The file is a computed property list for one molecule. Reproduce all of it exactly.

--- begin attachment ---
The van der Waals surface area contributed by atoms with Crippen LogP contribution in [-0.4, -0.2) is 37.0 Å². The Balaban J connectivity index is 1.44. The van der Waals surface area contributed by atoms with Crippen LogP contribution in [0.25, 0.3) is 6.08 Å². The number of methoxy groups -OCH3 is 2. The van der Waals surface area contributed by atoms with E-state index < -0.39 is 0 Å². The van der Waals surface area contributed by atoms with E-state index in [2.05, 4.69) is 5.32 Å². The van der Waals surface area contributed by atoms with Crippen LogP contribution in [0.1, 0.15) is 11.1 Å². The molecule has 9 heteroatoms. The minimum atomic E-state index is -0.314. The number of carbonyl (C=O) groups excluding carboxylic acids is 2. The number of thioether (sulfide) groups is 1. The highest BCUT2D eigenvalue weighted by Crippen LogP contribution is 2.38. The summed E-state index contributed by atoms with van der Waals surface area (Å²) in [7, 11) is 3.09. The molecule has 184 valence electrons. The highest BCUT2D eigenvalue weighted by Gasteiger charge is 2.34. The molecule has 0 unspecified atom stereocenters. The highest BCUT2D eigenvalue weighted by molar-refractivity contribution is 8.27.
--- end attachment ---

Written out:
The van der Waals surface area contributed by atoms with Crippen LogP contribution in [-0.4, -0.2) is 37.0 Å². The Balaban J connectivity index is 1.44. The van der Waals surface area contributed by atoms with Crippen LogP contribution in [0.25, 0.3) is 6.08 Å². The number of methoxy groups -OCH3 is 2. The van der Waals surface area contributed by atoms with E-state index < -0.39 is 0 Å². The van der Waals surface area contributed by atoms with E-state index in [2.05, 4.69) is 5.32 Å². The van der Waals surface area contributed by atoms with Crippen LogP contribution in [0.1, 0.15) is 11.1 Å². The molecule has 9 heteroatoms. The minimum atomic E-state index is -0.314. The number of carbonyl (C=O) groups excluding carboxylic acids is 2. The number of thioether (sulfide) groups is 1. The highest BCUT2D eigenvalue weighted by Crippen LogP contribution is 2.38. The summed E-state index contributed by atoms with van der Waals surface area (Å²) in [7, 11) is 3.09. The molecule has 184 valence electrons. The highest BCUT2D eigenvalue weighted by Gasteiger charge is 2.34. The molecule has 0 unspecified atom stereocenters. The highest BCUT2D eigenvalue weighted by molar-refractivity contribution is 8.27.